From castles and palaces to ancient taverns and half-timbered houses, the state of Baden-Württemberg matches anywhere in Europe for heritage. But Germany’s sunniest region is no museum: everyone is welcome to join in the festivals and traditions that date back centuries and are still part of everyday life in cities, towns and villages.

Dance in the street; bake a Black Forest gateau; see how the world’s best-loved teddy bear is made; taste award-winning local wines. You can even drive your car round a world-famous motor racing circuit. Here are a few of our favourite things that can be enjoyed in Baden-Württemberg – the sunny side of Germany.


Fasnacht is the equivalent of ‘carnival’ or Mardi Gras. So, expect elaborate costumes, ghoulish masks, parades, music, a party atmosphere and a last fling of jollity before Lent begins. Wrap up warmly and enjoy the party! Rottweil, for example, is famous for staging three rip-roaring carnival parades. If you miss Fasnacht itself, you can see the masks in museums, such as the Narrenschopf in Bad Dürrheim.


Heidelberg is rated as one of the world’s most romantic cities for its ruined castle and its picturesque old town, where the Heiliggeistkirche, the Church of the Holy Spirit, is on the Marktplatz. With its serenity and soaring arches, this is the city’s best-loved church. It was built in the 14th century by Ruprecht III, King of Germany, who is buried here, along with his wife. On wedding days, couples often leave flowers on their grave, but visitors, too, are inspired to make similar romantic gestures.

SPECIAL THEME: BADEN-WÜRTTEMBERG - GERMANY’S SUNNY SIDE: A Land of enduring traditions and modern fun

Karlsruhe. Photo: State Tourist Board Baden-Württemberg/Mende


Baden-Württemberg has two major wine-making regions; both offer lovely countryside and wines worth discovering. The Baden vineyards lie on the eastern bank of the River Rhine. Follow the 100-mile-long (160-km) Baden Wine Road from Baden-Baden to Weil am Rhein. Württemberg, to the north and south of Stuttgart, is the only German region where red wine is the speciality. Drive all or part of the 318-mile-long (511 km) Württemberg Wine Road from Weikersheim to Heilbronn, Stuttgart and Metzingen. Throughout Southwest Germany, try award-winning wines: Tauberfranken Müller-Thurgau, Lake Constance Pinot Noir, Hohenlohe Trollinger and Rems Riesling.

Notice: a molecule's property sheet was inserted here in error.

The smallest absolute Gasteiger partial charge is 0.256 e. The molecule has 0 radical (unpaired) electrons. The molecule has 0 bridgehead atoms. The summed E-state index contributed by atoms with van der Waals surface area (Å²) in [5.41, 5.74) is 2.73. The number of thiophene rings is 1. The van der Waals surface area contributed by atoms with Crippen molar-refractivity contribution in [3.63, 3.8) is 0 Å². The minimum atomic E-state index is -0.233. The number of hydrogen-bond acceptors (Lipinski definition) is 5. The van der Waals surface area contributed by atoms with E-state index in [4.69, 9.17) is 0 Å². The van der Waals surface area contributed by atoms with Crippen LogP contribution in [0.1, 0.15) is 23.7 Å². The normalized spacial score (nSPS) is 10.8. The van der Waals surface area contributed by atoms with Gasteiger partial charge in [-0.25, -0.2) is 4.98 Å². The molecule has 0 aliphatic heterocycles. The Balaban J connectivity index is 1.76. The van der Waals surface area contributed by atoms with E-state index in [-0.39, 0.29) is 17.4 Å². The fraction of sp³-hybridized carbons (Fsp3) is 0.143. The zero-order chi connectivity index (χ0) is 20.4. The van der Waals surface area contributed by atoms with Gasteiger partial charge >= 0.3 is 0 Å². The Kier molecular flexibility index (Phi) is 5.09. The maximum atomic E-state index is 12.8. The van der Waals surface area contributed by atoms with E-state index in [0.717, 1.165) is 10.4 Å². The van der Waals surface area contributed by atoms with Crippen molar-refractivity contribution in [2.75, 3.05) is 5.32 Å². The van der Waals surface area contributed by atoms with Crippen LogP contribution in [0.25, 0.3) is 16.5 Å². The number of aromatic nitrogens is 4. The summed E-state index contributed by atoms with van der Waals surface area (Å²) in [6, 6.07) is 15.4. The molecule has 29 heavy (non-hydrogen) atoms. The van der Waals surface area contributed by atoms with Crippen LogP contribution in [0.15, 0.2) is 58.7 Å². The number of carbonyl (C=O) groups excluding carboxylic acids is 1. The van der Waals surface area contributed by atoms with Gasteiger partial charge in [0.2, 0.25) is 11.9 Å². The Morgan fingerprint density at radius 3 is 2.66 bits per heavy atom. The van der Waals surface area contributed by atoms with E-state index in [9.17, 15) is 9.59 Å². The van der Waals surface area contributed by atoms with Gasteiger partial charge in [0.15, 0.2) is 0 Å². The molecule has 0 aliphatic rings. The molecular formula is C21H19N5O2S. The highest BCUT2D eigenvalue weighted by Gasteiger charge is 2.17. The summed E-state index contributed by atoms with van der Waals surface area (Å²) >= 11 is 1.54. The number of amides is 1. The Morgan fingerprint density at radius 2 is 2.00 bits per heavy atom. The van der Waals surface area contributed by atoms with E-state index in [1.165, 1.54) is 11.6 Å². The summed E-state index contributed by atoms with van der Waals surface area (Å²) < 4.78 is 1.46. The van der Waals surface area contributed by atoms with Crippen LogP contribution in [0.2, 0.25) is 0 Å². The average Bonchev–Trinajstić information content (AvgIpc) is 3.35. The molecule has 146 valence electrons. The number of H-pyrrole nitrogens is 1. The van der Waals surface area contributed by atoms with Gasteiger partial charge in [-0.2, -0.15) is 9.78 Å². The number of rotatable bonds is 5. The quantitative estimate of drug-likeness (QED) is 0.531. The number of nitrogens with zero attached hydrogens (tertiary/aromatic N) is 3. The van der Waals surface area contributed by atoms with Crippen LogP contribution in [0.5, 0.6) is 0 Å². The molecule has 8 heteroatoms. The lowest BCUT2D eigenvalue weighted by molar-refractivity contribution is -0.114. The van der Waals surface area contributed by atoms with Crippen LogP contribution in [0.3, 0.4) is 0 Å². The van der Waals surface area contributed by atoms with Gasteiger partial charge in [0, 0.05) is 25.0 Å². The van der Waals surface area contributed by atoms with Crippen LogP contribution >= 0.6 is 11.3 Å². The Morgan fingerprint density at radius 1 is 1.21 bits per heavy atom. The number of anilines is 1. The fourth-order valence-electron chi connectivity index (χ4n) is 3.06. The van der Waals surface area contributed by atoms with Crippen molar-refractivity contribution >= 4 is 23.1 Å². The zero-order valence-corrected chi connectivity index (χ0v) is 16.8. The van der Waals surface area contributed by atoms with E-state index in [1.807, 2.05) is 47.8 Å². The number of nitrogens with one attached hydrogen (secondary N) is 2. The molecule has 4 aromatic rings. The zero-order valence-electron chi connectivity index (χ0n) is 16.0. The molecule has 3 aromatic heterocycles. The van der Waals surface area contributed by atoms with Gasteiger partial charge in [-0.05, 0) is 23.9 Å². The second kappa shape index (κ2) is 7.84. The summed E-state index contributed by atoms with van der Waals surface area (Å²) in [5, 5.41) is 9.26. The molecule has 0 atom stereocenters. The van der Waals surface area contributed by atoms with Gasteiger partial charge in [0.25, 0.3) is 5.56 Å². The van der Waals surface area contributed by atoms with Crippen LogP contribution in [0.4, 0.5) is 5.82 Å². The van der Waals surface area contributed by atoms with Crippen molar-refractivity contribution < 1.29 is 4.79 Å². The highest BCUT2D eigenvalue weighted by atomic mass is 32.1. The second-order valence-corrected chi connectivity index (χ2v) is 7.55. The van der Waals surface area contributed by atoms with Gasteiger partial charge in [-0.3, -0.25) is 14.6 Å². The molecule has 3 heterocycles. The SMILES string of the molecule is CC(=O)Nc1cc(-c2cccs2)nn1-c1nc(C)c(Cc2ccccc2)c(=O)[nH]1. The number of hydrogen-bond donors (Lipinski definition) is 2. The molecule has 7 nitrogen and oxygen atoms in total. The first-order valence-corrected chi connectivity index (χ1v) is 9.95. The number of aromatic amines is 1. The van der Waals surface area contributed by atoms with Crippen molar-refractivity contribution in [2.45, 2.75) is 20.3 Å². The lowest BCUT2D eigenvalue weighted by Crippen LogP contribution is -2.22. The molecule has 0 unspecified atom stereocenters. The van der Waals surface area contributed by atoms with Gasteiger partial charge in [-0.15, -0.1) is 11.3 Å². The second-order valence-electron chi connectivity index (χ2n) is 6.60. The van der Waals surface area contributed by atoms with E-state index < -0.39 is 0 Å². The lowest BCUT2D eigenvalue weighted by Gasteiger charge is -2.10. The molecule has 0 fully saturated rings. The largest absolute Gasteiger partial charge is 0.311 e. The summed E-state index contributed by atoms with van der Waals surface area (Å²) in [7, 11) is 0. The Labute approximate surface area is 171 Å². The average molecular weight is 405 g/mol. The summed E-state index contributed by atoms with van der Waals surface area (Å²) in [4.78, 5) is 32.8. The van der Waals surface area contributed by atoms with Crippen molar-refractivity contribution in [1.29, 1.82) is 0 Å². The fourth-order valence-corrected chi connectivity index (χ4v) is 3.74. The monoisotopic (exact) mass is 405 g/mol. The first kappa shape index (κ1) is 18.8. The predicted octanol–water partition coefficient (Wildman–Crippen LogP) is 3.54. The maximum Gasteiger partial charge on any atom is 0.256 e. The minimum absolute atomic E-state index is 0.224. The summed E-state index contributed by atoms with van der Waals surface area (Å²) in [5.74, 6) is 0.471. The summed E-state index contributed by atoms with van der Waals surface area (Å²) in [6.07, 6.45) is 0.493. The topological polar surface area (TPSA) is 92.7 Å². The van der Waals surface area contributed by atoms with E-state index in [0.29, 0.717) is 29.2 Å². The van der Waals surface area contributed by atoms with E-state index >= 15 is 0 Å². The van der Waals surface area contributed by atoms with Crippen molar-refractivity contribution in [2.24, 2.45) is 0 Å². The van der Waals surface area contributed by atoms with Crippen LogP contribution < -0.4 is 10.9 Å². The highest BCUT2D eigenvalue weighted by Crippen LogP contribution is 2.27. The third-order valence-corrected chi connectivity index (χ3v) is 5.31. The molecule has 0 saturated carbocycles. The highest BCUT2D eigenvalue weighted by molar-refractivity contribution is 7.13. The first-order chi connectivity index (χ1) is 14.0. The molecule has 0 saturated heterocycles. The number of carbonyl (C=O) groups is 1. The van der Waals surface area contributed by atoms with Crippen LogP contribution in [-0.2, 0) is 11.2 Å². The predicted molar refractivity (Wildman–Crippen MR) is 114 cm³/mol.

For variety and quality, Southwest Germany is a beer lover’s paradise. From thirst-quenching Pils to refreshing wheat beer and strong export beer, some 1,000 different beers are brewed in the region. Countless small, family- owned breweries still use centuries-old traditional methods. Check out ‘Brauer mit Leib und Seele’, an association of ten family- owned and run breweries; visit Ehingen, the Beer Culture City, whose 8,000 residents can choose from four breweries, brewing 43 different beers.


With its 11 bright red pompoms, the traditional Bollenhut hat symbolises the Black Forest. But these hats are much more than a fashion of long ago. The red pompoms signify that a woman is single; black pompoms indicate that the wearer is married. In fact, the Bollenhut hat is special to just three Black Forest communities (Gutach, Hornberg-Reichenbach and Wolfach- Kirnbach), where they are worn with pride for weddings and festivals.

SPECIAL THEME: BADEN-WÜRTTEMBERG - GERMANY’S SUNNY SIDE: A Land of enduring traditions and modern fun

Photo: State Tourist Board Baden-Württemberg/Lengler

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